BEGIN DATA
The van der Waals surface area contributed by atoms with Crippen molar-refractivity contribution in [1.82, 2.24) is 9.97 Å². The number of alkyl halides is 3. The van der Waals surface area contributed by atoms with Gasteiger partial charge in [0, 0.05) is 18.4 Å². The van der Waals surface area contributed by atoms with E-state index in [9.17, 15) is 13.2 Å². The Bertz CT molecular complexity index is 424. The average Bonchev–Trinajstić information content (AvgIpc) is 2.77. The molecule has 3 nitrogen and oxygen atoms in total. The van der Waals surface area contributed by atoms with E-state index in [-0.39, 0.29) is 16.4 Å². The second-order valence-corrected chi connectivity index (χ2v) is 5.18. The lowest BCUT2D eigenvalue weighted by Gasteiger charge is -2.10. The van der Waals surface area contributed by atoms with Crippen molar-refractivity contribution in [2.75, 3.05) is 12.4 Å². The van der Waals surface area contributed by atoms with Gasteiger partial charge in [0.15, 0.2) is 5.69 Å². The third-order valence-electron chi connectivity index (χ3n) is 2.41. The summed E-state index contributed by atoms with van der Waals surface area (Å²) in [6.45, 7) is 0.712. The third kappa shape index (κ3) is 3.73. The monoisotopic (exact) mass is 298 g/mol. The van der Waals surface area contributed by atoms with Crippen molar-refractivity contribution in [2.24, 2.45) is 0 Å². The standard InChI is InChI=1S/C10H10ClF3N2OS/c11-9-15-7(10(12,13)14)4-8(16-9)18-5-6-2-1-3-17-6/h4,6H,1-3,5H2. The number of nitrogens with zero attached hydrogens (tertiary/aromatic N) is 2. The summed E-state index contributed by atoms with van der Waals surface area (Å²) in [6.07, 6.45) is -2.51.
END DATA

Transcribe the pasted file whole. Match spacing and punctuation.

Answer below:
The van der Waals surface area contributed by atoms with Crippen molar-refractivity contribution in [1.82, 2.24) is 9.97 Å². The number of alkyl halides is 3. The van der Waals surface area contributed by atoms with Gasteiger partial charge in [0, 0.05) is 18.4 Å². The van der Waals surface area contributed by atoms with E-state index in [9.17, 15) is 13.2 Å². The Bertz CT molecular complexity index is 424. The average Bonchev–Trinajstić information content (AvgIpc) is 2.77. The molecule has 3 nitrogen and oxygen atoms in total. The van der Waals surface area contributed by atoms with E-state index in [-0.39, 0.29) is 16.4 Å². The second-order valence-corrected chi connectivity index (χ2v) is 5.18. The lowest BCUT2D eigenvalue weighted by Gasteiger charge is -2.10. The van der Waals surface area contributed by atoms with Crippen molar-refractivity contribution in [2.75, 3.05) is 12.4 Å². The van der Waals surface area contributed by atoms with Gasteiger partial charge in [0.15, 0.2) is 5.69 Å². The third-order valence-electron chi connectivity index (χ3n) is 2.41. The summed E-state index contributed by atoms with van der Waals surface area (Å²) in [6.45, 7) is 0.712. The third kappa shape index (κ3) is 3.73. The monoisotopic (exact) mass is 298 g/mol. The van der Waals surface area contributed by atoms with Crippen molar-refractivity contribution in [2.24, 2.45) is 0 Å². The standard InChI is InChI=1S/C10H10ClF3N2OS/c11-9-15-7(10(12,13)14)4-8(16-9)18-5-6-2-1-3-17-6/h4,6H,1-3,5H2. The number of nitrogens with zero attached hydrogens (tertiary/aromatic N) is 2. The summed E-state index contributed by atoms with van der Waals surface area (Å²) in [6.07, 6.45) is -2.51.